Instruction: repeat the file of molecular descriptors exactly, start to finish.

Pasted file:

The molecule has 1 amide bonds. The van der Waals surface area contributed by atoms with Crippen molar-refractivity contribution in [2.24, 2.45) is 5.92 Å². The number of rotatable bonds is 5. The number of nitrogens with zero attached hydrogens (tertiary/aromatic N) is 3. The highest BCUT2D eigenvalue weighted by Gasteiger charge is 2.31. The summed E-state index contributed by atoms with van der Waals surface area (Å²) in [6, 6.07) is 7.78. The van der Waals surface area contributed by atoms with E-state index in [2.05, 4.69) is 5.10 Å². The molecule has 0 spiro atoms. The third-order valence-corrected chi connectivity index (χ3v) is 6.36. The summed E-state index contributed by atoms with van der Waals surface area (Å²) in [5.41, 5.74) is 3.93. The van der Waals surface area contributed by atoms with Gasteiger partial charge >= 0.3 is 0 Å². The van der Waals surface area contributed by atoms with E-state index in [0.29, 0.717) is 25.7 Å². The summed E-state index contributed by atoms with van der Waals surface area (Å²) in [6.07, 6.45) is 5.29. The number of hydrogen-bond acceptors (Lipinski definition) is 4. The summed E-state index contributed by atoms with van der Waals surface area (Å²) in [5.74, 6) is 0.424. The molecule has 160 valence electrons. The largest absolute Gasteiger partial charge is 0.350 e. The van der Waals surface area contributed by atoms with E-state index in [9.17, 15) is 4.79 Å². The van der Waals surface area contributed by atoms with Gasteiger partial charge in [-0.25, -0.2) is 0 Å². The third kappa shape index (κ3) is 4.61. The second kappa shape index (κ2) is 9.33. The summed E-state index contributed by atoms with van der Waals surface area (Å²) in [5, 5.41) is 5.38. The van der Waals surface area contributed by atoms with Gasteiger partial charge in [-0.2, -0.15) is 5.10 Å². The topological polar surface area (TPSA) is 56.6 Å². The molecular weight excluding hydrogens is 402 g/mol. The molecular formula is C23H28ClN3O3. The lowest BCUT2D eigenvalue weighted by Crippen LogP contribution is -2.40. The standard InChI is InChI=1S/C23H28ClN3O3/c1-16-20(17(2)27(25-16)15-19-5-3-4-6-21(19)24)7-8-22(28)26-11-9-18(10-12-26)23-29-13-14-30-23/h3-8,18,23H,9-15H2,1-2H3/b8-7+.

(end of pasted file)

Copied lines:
The molecule has 1 amide bonds. The van der Waals surface area contributed by atoms with Crippen molar-refractivity contribution in [2.24, 2.45) is 5.92 Å². The number of rotatable bonds is 5. The number of nitrogens with zero attached hydrogens (tertiary/aromatic N) is 3. The highest BCUT2D eigenvalue weighted by Gasteiger charge is 2.31. The summed E-state index contributed by atoms with van der Waals surface area (Å²) in [6, 6.07) is 7.78. The van der Waals surface area contributed by atoms with E-state index in [2.05, 4.69) is 5.10 Å². The molecule has 0 spiro atoms. The third-order valence-corrected chi connectivity index (χ3v) is 6.36. The summed E-state index contributed by atoms with van der Waals surface area (Å²) in [5.41, 5.74) is 3.93. The van der Waals surface area contributed by atoms with Gasteiger partial charge >= 0.3 is 0 Å². The van der Waals surface area contributed by atoms with E-state index in [0.29, 0.717) is 25.7 Å². The summed E-state index contributed by atoms with van der Waals surface area (Å²) in [6.07, 6.45) is 5.29. The number of hydrogen-bond acceptors (Lipinski definition) is 4. The summed E-state index contributed by atoms with van der Waals surface area (Å²) in [5.74, 6) is 0.424. The molecule has 160 valence electrons. The largest absolute Gasteiger partial charge is 0.350 e. The van der Waals surface area contributed by atoms with E-state index in [9.17, 15) is 4.79 Å². The van der Waals surface area contributed by atoms with Gasteiger partial charge in [-0.25, -0.2) is 0 Å². The third kappa shape index (κ3) is 4.61. The second kappa shape index (κ2) is 9.33. The summed E-state index contributed by atoms with van der Waals surface area (Å²) in [5, 5.41) is 5.38. The van der Waals surface area contributed by atoms with Gasteiger partial charge in [-0.2, -0.15) is 5.10 Å². The topological polar surface area (TPSA) is 56.6 Å². The molecular weight excluding hydrogens is 402 g/mol. The molecular formula is C23H28ClN3O3. The lowest BCUT2D eigenvalue weighted by Crippen LogP contribution is -2.40. The standard InChI is InChI=1S/C23H28ClN3O3/c1-16-20(17(2)27(25-16)15-19-5-3-4-6-21(19)24)7-8-22(28)26-11-9-18(10-12-26)23-29-13-14-30-23/h3-8,18,23H,9-15H2,1-2H3/b8-7+.